Some of us have taken our very valuable time (over five years in my case) in attempts to educate the public including AD's and other decision makers about issues concerning digital capabilities and limitations. We've made great strides and have overcome many objections based on wrong concepts and misinformation. A number of highly respected and prominent professional photographers such as Melvin Sokolsky, have demonstrated conclusively that digital works wonderfully for major quality publications and have joined public forums such as dPR to help inform people. Still, the film bias is strong but the world is learning. However, when the Director of Photography for a respected magazine such as AH goes public and knowingly spreads false information, for whatever purpose, it's time to be a little "belligerent." Being aggressive with comments gets their attention while being "nice" and attempting to use persuasion gets the brush off as was the case with numerous previous emails and correspondence to AH about their position by a host of protesters.

AH expressed the view that "we are experts and we know what works and what doesn't" - they used an argument from "authority" to knowingly spread false information and misinform their readers which constitute a sizable number of people. The email and public condemnation of AH's Director of Photography on a world-wide photography forum for publishing this misinformation served its purpose by drawing them into a public discussion that served to reveal their bias and demonstrate the flaws in their commentary.

Personally I have no interest in whether AH ever accepts digital files, but I do have an interest in seeing that people know the facts and that years of hard work to educate the public about digital photography is not undermined by their spreading false information. Sometimes persuasion and reason works well to get one's attention: sometimes it takes a stick between the ears. This was one of the latter cases.

Lin
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Lin
didger
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« Reply #87 on: November 09, 2004, 06:07:53 PM »
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Hey, Quentin, it never came to my attention before that you actually have a stock business.  I very briefly checked out your site and it looks like you do quite a variety.  I've been told several times that Sierra Nevada photographers have little hope of selling stock to a way oversaturated market; not that I expect to do nothing but Sierra stuff forever, but for now my priority is to do my 4 seasons of the Sierra Nevada book.  My unique take is that I go to considerable extremes of cross country backpacking with very high quality gear and I also expect to truly do a big coverage of all 4 seasons, including serious winter high country backpacking; a bit of the fanaticism Galen had (I used to go bouldering with Galen when we were both young back around the late Pleistocene).  Could this hopefully sufficiently novel Sierra approach possibly be viable for your company?  I don't expect to actually have anything to submit for some time (though I already have thousands of raw images), but once I start really getting into the processing phase I should be getting quite a few things.  I assume it would be possible to use the same images for stock as for a book I publish myself?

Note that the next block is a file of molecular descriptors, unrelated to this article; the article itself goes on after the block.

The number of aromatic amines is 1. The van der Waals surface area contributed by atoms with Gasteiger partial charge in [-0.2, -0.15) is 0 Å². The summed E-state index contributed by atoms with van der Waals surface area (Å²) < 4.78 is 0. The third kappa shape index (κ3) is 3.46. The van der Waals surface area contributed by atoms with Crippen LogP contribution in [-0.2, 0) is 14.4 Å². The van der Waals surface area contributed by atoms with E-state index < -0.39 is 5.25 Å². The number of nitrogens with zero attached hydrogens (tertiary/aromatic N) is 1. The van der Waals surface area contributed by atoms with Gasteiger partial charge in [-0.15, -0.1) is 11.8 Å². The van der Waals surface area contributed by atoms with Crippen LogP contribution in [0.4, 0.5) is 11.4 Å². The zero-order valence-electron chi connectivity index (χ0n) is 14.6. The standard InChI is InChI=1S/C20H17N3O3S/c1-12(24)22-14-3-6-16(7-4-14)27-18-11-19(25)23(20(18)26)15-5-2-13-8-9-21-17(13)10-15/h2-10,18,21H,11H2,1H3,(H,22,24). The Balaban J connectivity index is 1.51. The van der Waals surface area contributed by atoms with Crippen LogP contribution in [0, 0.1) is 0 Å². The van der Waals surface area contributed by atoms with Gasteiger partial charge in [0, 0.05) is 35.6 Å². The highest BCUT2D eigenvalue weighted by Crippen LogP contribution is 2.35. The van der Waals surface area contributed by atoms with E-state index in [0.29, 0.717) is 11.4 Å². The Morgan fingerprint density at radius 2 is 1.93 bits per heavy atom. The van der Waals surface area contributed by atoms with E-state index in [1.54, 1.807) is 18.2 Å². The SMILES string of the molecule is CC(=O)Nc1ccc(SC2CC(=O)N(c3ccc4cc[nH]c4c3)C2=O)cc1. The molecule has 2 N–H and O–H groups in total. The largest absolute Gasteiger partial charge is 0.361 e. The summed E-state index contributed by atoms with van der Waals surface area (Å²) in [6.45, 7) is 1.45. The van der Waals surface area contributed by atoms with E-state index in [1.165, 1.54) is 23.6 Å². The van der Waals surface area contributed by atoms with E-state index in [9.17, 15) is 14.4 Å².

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EAD
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« Reply #88 on: November 11, 2004, 07:00:48 AM »
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Didger,

get a life...(and stop monopilizing the threads)..

No offense intended!! :cool:
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howard smith
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« Reply #89 on: November 08, 2004, 04:01:07 PM »
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BJL, again, you are right there.  When I was a kid, I hated "Because I said so" as a reason.  But, given a health respect for my parents, I learned to accept it.  When I got older, Butch Warner made the baseball rules because he had the bat.

Well, a magazine has the press and a stockhouse has a lock on the door.  They "own the bat."  If it is no digital, that's it.  It may or may not be rational.  It may or may not be stupid.  It just IS.

Michael doesn't critique submissioms anymore.  Did he need to justify that, or just say to quit sending them?

We need to get over this.  As you said, some places do, some don't.  Some take 1ds only, some take whatever.
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didger
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« Reply #90 on: November 10, 2004, 02:38:34 PM »
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yuppies with the latest equipment drinking Chardonney on the tailgate of their Land Rover
Being a "backpacking" mag, the Land Rover part wouldn't work, but the rest fits exactly according to what they want and what they print, whether it happens to be an "article" or a straighout ad.  It's often hard to tell which is which.  We all define BS in our own ways; one man's favorite whatever is another man's BS.  Come to think of it, I'm sure Backpacker would love an article on the classiest ways to get to the trailhead, as long as it featured one of their advertisers' cars.  This sort of total comromising of the editorial content for the sake of promoting products qualifies as BS for me, however differently you may define what "deserves" to be called BS.
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you need to know the market
Oh, I think I know the market well enough.  I just don't want to go there, thank you.  I don't think Playboy or Mechanics Illustrated would want my article either.  So what?  Is there a point?  I've managed my entire life getting by (or better) marketing the output of my creativity doing things that truly turn me on, without compromising for the sake of a lot of what I perceive as bullsh*t necessary for many kinds of commercial success.  That's not my Holy Grail.